Do deficits matter? Conservatives have sometimes claimed that they don’t. Dick Cheney has said on more than one occasion that, “Reagan taught us that deficits don’t matter.” In fact, he said that to me personally once.
Supply-siders like me have often downplayed the importance of deficits, arguing as George Gilder and Jack Kemp argued in the 1980s that we can ‘grow our way out of it’. But we can only grow our way out of it if we actually grow. And if we don’t grow, there comes a time when debt grows to the point where it really is unsustainable.
That’s what is so insane about the compromise choir’s siren call for House Republicans to cave on raising taxes on upper income brackets, and on the debt ceiling. I think caving in on either of those issues would be a mistake, of course. But the idea of caving on both is utterly indefensible. If we’re going to engage in even more public debt accumulation, the only possible hope we have to deal with that problem is to ‘grow our way out of it’ like we did before. But we’re not going to grow our way out of anything by raising taxes on the upper income brackets, which are most adaptable to incentives.
And please don’t give me any of that nonsense about how we’d just be going back to the same taxes we had when Clinton was president. We would not. Far more people are above the $250,000 income level now than there were when Clinton raised taxes on them in the early 90s, and leaving the lower income cuts in place while rolling back the higher ones would make our tax code much more steeply progressive than it was then. Finally, Clinton did not have the Obamacare tax hikes, nor any of the other ‘taxes’ in the form of extremely high levels of regulation and dollar devaluation policies. If you want to go back to Clintonomics, be my guest, but take the whole winning formula.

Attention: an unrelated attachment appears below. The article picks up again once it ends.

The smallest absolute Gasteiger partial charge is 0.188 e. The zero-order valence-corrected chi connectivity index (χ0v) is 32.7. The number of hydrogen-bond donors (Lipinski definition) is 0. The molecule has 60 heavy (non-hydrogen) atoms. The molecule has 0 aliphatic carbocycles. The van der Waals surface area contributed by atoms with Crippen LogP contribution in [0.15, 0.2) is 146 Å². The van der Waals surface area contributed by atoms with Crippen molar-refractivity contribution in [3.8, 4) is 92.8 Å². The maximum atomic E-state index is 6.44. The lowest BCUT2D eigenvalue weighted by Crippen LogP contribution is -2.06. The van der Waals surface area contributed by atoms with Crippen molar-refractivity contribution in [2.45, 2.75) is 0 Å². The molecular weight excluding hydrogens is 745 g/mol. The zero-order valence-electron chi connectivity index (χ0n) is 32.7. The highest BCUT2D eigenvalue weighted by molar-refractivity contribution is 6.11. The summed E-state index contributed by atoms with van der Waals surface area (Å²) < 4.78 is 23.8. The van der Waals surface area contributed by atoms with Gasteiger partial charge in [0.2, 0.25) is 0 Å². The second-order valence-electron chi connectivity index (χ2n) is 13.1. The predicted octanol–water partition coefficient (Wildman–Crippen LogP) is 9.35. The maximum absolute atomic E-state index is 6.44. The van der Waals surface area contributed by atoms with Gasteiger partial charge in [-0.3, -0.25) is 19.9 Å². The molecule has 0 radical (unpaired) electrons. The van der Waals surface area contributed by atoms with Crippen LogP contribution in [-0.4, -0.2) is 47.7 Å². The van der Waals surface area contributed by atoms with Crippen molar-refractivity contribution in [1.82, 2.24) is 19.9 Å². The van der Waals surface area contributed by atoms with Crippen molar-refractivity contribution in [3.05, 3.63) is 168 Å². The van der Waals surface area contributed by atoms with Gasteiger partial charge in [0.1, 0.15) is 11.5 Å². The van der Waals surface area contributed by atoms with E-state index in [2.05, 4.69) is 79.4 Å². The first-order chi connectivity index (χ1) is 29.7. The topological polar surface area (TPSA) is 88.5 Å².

But America is not currently taking the whole JFK/Reagan/Clinton/Bush II’s first term growth path. We’re taking maybe the worst anti-growth path since Hoover/Roosevelt, and that means that deficits matter quite a bit.
Yes, deficit hawks were wrong about the Reagan era, but U.S. debt levels at that time were below 50% of GDP during nearly all of both Reagan terms, rising only slightly above that level at the end of his second. Now, Gross National Debt as a percentage of GDP is over 100% and rising rapidly. Reagan’s annual borrowing hovered in the 3-5% of GDP category, while for the past few years the deficit has hovered around nearly 10% of GDP. Furthermore, Reagan’s much more limited borrowing was much more palatable to conservatives because a rather large component of it was being used to finance victory in the Cold War.